However, Vishal shocked friends and foes alike by jumping into politics and filing his nomination for the recent RK Nagar bye-polls in Chennai. The seat had fallen vacant after the demise of former Chief Minister J Jayalalithaa. But, in what came as an anti-climax, his nomination papers were rejected by the Returning Officer on the grounds that two signatures of his proposers were fudged.
Vishal, as could be expected, raised a hue and cry and hinted at a conspiracy, but it was to no avail. His detractors in the Producer’s Council, like director Cheran, seized the opportunity to take potshots at him for neglecting his duties as Council President and for choosing to plunge into politics instead. They even went to the extent of launching a sit-in protest at the Council premises. But, like his innings in politics that ended even before it really began, the agitation too fizzled out.
Vishal has earned the reputation of being a doer, especially after he wrested power at the Nadigar Sangam from veterans like Sarath Kumar and Radha Ravi, who were holding the fort after Vijaykanth bowed out and opted for a full-fledged career in politics. The Sangam, which has senior actor Nasser as President, has filed a suit against the previous incumbents alleging misappropriation of funds and the case is pending in the courts.
After the victory in the Nadigar Sangam elections, Vishal set his sights on the Producers’ Council – the fiefdom of long-time filmmakers like ‘Kalaipuli’ Thaanu, KR, Alagappan and others. With the solid backing of the younger set of producers, including the likes of actor, director and producer Prakash Raj, his team swept through the polls. However, unlike in the Sangam, which has been functioning as a compact unit, the Council remains a divided house and there are several dissenting voices being heard.
Vishal, who has a degree in Mass Communications, started off as an assistant director in Arjun Sarja’s Vedham in 2001. He made his debut in Chellame in 2004. But it was his later films – Sasi’s Dishyum, Linguswami’s Sandakozhi and Tarun Gopi’s Thimiru – that secured his place in the Tamil film industry.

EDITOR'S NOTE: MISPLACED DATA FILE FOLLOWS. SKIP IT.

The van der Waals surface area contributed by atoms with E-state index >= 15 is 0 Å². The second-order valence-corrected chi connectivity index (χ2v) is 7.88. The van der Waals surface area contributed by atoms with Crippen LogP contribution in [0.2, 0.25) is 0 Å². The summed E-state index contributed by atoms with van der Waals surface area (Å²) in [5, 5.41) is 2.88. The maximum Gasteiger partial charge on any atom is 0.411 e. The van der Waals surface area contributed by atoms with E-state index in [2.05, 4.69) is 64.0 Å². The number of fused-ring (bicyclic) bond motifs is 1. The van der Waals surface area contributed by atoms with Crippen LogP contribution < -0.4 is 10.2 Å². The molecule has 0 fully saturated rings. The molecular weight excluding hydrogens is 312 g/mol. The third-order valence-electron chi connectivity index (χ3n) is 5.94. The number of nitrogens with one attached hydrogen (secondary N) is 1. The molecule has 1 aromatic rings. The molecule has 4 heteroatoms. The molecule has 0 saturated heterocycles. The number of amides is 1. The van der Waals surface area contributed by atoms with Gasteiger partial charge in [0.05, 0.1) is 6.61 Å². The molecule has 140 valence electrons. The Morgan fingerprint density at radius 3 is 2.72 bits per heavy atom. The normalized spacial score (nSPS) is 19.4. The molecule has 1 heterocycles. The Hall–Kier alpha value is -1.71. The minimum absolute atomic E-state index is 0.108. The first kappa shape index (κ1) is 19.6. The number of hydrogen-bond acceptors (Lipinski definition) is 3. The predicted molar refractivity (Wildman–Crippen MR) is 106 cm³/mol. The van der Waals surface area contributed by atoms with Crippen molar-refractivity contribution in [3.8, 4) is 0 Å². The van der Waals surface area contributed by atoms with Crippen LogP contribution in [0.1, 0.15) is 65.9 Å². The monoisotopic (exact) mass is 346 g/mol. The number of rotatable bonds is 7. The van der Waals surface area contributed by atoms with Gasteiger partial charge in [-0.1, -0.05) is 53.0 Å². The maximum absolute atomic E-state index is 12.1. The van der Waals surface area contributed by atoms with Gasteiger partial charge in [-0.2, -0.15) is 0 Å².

A typical Vishal film had its quota of stunt sequences, in which he excelled thanks to his wiry physique, and duets where he wooed heroines in exotic locations. The emotional content was kept to the barest minimum as the actor’s comfort level while enacting such heavy-duty scenes was suspect.
It was director Bala who uncovered the hidden depths to Vishal’s talent in his action-comedy Avan Ivan, which is still ranked very high in the actor’s career. Bala, who is known to be choosy when it comes to casting in his movies, relied of actor Arya’s recommendation and Vishal did not disappoint. In the story of two half-brothers, Vishal played Walter Vanangamudi, the softer sibling, while Arya proved to be his perfect foil with his tough Kumbideren Swamy.
The film offered Vishal the opportunity to do something different. Despite him having to strain his eyes to play the role of a man with a squint, the critical acclaim he received must have helped alleviate the pain. One particular scene stands out in the movie – Walter, a wannabe actor, in a bid to impress Suriya (playing himself) performs the navarasas – which only met with a lukewarm response in the box office.
His film career has been far from impressive – his flops have outnumbered his hits. While action extravaganzas like Malaikottai, Pandiyanaadu, Naan Sigappu Manithan and Sivappathigaram fared a trifle better, his later films like Ambala, Paayum Puli and Kathi Sandai were total flops. The only film that comes to mind when I speak of Vishal’s hits is Hari’s Thamiraparani. Kathakaliand Marudhu also performed only averagely at the box office.
The actor’s most-recent break came in Mysskin’s Thupparivaalan, where Vishal played a desi Sherlock Holmes, investigating a string of seemingly unrelated murders. Vishal, whose earlier cop film Sathyam failed to click with the audience, had a much better outing with Thupparivaalan, which opened to critical and commercial acclaim. His hyped-up performance as an antagonist in the Malayalam film Villain, starring Mohanlal as the hero, went unnoticed.
So where does this forty-year-old, strapping actor go from here?
He has no dearth of assignments and can even make his own films now. His father, GK Reddy, and his brother, Vikram Krishna, are both Kollywood producers too – so he can even fall back on them for a project if need be. For now, he has pinned his hopes on his upcoming films, Irumbu Thirai, where his one-time mentor Arjun will be crossing swords with him, and Sandakozhi 2.
However, his attempt to rush into politics, when superstars like Kamal Haasan and Rajinikanth have marched into the arena, has come a cropper. Chances are that he has now decided to put his political plans on hold for now.
As an administrator, he has a number of plans lined up for the Nadigar Sangam, including a fundraiser tour to Malaysia and intensifying the battle against video piracy. Constructing a building for the Sangam too is of top priority.
There is no doubt we will see more of Vishal in the times to come – he is here for the long haul
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